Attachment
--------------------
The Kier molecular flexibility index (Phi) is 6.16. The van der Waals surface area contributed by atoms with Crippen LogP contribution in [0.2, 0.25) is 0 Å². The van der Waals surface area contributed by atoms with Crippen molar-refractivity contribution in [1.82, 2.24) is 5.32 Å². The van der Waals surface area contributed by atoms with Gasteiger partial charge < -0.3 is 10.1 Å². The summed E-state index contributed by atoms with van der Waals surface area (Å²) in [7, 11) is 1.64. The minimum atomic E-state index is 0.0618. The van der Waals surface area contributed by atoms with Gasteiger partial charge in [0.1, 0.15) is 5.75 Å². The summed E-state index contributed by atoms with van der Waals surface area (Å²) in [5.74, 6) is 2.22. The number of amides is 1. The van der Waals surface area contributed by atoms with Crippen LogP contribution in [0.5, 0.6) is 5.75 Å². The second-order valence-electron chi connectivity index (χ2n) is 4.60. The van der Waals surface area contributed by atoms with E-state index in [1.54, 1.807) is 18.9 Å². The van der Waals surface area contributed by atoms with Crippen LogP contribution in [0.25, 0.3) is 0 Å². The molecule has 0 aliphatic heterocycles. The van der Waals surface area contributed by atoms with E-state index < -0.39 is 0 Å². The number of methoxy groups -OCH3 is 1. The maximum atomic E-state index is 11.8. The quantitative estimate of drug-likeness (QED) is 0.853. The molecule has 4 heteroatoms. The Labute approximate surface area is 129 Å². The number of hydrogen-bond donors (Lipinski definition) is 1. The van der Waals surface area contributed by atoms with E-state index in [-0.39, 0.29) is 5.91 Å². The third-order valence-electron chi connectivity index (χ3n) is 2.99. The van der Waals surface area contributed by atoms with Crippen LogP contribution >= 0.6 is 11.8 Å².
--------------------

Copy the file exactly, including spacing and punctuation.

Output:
The Kier molecular flexibility index (Phi) is 6.16. The van der Waals surface area contributed by atoms with Crippen LogP contribution in [0.2, 0.25) is 0 Å². The van der Waals surface area contributed by atoms with Crippen molar-refractivity contribution in [1.82, 2.24) is 5.32 Å². The van der Waals surface area contributed by atoms with Gasteiger partial charge < -0.3 is 10.1 Å². The summed E-state index contributed by atoms with van der Waals surface area (Å²) in [7, 11) is 1.64. The minimum atomic E-state index is 0.0618. The van der Waals surface area contributed by atoms with Gasteiger partial charge in [0.1, 0.15) is 5.75 Å². The summed E-state index contributed by atoms with van der Waals surface area (Å²) in [5.74, 6) is 2.22. The number of amides is 1. The van der Waals surface area contributed by atoms with Crippen LogP contribution in [0.5, 0.6) is 5.75 Å². The second-order valence-electron chi connectivity index (χ2n) is 4.60. The van der Waals surface area contributed by atoms with E-state index in [1.54, 1.807) is 18.9 Å². The van der Waals surface area contributed by atoms with Crippen LogP contribution in [0.25, 0.3) is 0 Å². The molecule has 0 aliphatic heterocycles. The van der Waals surface area contributed by atoms with E-state index < -0.39 is 0 Å². The number of methoxy groups -OCH3 is 1. The maximum atomic E-state index is 11.8. The quantitative estimate of drug-likeness (QED) is 0.853. The molecule has 4 heteroatoms. The Labute approximate surface area is 129 Å². The number of hydrogen-bond donors (Lipinski definition) is 1. The van der Waals surface area contributed by atoms with E-state index in [-0.39, 0.29) is 5.91 Å². The third-order valence-electron chi connectivity index (χ3n) is 2.99. The van der Waals surface area contributed by atoms with Crippen LogP contribution >= 0.6 is 11.8 Å².